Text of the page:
Monday, March 26, 2018 5 takeaways from ‘Freedom of Expression & the Law’
On Friday, March 16, nearly 40 Student Affairs employees at the University of Nebraska-Lincoln attended a presentation on Freedom of Expression and the Law. Dr. Josephine Potuto, the Richard H. Larson Professor of Constitutional Law at the Nebraska College of Law, provided an overview of the First Amendment and its applications in the campus environment.
While freedom of expression is a complex construct, here are five basic takeaways from Potuto’s presentation:
1. Government (university) censorship of speech and expression is prohibited.
Only speech or expression that is considered fighting words (face-to-face, directed to a particular person, reasonably likely to provoke a fight) or a clear and present danger (expected to incite immediate violent reactions) is not protected by the First Amendment.
2. The university may not favor one viewpoint over another, but it can enforce policies.
Any forums hosted by the university (as a government agency) must remain viewpoint neutral and provide groups of opposing viewpoints equal opportunity for expression. However, policies may limit resources for speech by whom and for what purpose. For example, different scheduling requirements may exist for Recognized Student Organizations (RSOs) and outside groups, but it is necessary for any policies to be in place before an event.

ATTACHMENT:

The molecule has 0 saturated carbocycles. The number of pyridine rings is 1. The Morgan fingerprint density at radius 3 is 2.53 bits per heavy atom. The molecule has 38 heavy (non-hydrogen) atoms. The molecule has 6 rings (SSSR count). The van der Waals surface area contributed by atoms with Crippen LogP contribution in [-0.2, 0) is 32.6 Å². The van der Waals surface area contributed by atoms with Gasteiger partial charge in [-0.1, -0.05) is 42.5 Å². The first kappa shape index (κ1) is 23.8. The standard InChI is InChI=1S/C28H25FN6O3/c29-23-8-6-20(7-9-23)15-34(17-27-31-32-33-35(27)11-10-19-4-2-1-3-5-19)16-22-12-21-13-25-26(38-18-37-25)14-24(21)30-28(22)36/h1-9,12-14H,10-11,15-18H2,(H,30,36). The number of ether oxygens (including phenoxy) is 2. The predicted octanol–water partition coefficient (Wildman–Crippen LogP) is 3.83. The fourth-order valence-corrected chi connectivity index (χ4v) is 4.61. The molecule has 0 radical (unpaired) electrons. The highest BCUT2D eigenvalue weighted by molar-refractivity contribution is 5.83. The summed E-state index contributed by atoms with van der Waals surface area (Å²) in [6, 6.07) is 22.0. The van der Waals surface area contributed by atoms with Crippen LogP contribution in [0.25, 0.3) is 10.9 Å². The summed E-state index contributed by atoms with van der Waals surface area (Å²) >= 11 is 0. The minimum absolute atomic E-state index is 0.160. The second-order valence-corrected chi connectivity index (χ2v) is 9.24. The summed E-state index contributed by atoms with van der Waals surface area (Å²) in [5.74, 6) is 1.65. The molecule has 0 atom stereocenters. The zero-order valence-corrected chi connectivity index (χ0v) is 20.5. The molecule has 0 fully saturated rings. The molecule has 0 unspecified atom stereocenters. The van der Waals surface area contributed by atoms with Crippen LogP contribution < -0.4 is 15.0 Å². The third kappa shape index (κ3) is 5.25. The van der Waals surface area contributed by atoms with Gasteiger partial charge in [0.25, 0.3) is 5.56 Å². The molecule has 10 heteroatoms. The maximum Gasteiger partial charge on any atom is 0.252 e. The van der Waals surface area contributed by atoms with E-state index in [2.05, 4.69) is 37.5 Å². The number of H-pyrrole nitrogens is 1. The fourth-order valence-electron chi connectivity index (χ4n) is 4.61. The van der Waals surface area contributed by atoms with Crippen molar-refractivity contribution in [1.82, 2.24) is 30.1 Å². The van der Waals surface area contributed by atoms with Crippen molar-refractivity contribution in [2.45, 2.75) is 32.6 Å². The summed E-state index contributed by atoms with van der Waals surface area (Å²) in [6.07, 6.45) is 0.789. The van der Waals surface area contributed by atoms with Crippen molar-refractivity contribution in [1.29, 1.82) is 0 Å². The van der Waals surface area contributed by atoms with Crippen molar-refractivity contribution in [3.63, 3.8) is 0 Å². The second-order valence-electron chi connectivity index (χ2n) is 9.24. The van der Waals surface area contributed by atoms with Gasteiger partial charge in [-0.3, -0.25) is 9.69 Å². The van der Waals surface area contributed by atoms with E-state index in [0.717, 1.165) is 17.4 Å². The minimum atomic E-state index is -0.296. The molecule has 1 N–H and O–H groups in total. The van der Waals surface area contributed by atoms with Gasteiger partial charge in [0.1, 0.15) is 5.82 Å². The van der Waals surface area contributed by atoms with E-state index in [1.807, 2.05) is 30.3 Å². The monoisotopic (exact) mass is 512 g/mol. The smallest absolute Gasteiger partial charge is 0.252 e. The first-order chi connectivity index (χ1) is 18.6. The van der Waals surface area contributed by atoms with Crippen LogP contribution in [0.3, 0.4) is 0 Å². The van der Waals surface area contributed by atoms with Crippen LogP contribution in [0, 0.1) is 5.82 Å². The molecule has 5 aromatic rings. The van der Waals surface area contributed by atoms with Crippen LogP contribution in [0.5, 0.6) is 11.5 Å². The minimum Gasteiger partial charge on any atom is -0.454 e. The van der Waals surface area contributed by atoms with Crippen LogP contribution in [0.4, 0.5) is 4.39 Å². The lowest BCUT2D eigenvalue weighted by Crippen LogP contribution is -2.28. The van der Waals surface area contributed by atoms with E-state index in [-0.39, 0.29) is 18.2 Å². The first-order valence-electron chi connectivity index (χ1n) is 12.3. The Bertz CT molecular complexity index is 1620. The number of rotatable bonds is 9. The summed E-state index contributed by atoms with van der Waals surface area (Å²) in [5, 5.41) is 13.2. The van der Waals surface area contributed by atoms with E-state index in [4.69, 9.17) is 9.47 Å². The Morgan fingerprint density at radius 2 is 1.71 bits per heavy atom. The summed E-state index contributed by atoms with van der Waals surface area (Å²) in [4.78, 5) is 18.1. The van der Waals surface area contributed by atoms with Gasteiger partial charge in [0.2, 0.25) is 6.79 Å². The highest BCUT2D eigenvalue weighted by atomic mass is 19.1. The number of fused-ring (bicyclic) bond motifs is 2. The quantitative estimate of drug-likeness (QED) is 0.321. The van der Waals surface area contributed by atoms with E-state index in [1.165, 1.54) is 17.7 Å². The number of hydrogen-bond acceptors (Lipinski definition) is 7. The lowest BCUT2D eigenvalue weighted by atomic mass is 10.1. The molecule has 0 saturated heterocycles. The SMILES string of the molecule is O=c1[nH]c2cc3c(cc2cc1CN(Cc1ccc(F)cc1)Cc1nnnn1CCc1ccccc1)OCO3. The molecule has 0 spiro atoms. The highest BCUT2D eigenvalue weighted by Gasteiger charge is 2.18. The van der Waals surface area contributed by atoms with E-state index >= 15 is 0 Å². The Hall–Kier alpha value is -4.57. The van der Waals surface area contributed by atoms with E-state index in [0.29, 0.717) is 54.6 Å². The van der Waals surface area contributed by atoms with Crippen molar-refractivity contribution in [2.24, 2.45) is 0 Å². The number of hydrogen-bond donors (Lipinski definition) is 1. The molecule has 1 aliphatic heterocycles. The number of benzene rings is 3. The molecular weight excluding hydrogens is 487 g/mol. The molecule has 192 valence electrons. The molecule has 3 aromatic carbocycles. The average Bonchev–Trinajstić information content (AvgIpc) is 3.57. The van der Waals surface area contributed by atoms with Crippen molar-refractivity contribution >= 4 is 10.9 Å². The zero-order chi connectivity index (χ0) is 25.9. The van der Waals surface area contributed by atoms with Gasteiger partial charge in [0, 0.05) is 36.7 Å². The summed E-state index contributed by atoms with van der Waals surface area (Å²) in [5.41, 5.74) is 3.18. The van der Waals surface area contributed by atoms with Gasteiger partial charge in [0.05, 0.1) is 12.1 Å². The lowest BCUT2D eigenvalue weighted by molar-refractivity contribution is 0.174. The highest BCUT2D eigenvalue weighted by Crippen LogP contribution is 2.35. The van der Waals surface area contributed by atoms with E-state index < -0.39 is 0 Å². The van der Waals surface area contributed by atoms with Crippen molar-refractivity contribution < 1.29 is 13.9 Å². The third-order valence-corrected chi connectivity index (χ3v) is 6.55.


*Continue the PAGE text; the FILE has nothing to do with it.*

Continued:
3. There are three types of public forums for speech: traditional or designated, limited, and nonpublic forums.
The Regents Policy (#6.4.10) requires the university to designate spaces open for speech purposes. Staff should be informed of the type of forum so they may help enforce the policy as set forth. If you are unaware of the type of space in which you work, ask your supervisor for clarification on the space and its time, place and manner policies. Note: A Policy on Facilities Use and Grounds as well as a map of the designated areas has been drafted and is currently being reviewed by the Faculty Senate, then will move to the Chancellor for final approval. Thanks to Ryan Lahne for taking the lead in this policy development.
4. Students, faculty and staff have a right to respond to speech with speech.
Individuals are encouraged to focus on the issue, not the person with the belief, and to be respectful to one another.
5. Employees’ speech or expression may be limited when acting as a representative of the university (a government entity).
Government employees are not protected by the First Amendment from employment consequences. If speech interferes with the employer’s right to maintain an effective and efficient workplace, the employee may be sanctioned. Additionally, Nebraska prohibits partisan political activity during office hours, when performing official duties, or when wearing a work uniform.
For assistance in determining First Amendment issues in the workplace, staff are encouraged to bring forth questions to their supervisors or directors.